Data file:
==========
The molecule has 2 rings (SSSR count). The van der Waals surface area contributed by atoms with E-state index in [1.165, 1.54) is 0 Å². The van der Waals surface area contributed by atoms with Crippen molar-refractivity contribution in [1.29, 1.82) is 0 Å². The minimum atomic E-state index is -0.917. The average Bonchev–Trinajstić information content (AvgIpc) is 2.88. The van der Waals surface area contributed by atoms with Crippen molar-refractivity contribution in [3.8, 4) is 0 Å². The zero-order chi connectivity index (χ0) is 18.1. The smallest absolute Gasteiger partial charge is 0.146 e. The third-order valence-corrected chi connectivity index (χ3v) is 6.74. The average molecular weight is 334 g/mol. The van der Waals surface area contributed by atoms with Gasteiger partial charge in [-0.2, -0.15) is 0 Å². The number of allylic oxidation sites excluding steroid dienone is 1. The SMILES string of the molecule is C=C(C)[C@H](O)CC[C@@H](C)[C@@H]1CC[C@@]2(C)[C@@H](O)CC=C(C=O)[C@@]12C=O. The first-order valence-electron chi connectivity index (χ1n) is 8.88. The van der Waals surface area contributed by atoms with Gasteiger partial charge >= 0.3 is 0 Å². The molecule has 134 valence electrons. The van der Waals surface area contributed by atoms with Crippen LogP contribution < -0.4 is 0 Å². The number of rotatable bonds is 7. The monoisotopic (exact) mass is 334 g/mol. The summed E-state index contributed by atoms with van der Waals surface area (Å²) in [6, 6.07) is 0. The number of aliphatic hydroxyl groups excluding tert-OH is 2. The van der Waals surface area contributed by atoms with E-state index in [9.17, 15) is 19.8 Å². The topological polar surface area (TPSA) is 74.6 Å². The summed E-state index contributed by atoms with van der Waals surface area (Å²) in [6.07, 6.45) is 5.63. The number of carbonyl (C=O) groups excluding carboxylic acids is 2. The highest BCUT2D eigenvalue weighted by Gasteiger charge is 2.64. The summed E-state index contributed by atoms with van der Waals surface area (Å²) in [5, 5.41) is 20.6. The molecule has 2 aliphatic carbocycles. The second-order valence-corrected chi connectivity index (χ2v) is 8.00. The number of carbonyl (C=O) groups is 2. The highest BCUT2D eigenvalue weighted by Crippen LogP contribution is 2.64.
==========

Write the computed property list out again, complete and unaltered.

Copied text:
The molecule has 2 rings (SSSR count). The van der Waals surface area contributed by atoms with E-state index in [1.165, 1.54) is 0 Å². The van der Waals surface area contributed by atoms with Crippen molar-refractivity contribution in [1.29, 1.82) is 0 Å². The minimum atomic E-state index is -0.917. The average Bonchev–Trinajstić information content (AvgIpc) is 2.88. The van der Waals surface area contributed by atoms with Crippen molar-refractivity contribution in [3.8, 4) is 0 Å². The zero-order chi connectivity index (χ0) is 18.1. The smallest absolute Gasteiger partial charge is 0.146 e. The third-order valence-corrected chi connectivity index (χ3v) is 6.74. The average molecular weight is 334 g/mol. The van der Waals surface area contributed by atoms with Gasteiger partial charge in [-0.2, -0.15) is 0 Å². The number of allylic oxidation sites excluding steroid dienone is 1. The SMILES string of the molecule is C=C(C)[C@H](O)CC[C@@H](C)[C@@H]1CC[C@@]2(C)[C@@H](O)CC=C(C=O)[C@@]12C=O. The first-order valence-electron chi connectivity index (χ1n) is 8.88. The van der Waals surface area contributed by atoms with Gasteiger partial charge >= 0.3 is 0 Å². The molecule has 134 valence electrons. The van der Waals surface area contributed by atoms with Crippen LogP contribution < -0.4 is 0 Å². The number of rotatable bonds is 7. The monoisotopic (exact) mass is 334 g/mol. The summed E-state index contributed by atoms with van der Waals surface area (Å²) in [6, 6.07) is 0. The number of aliphatic hydroxyl groups excluding tert-OH is 2. The van der Waals surface area contributed by atoms with E-state index in [9.17, 15) is 19.8 Å². The topological polar surface area (TPSA) is 74.6 Å². The summed E-state index contributed by atoms with van der Waals surface area (Å²) in [6.07, 6.45) is 5.63. The number of carbonyl (C=O) groups excluding carboxylic acids is 2. The highest BCUT2D eigenvalue weighted by Gasteiger charge is 2.64. The summed E-state index contributed by atoms with van der Waals surface area (Å²) in [5, 5.41) is 20.6. The molecule has 2 aliphatic carbocycles. The second-order valence-corrected chi connectivity index (χ2v) is 8.00. The number of carbonyl (C=O) groups is 2. The highest BCUT2D eigenvalue weighted by Crippen LogP contribution is 2.64.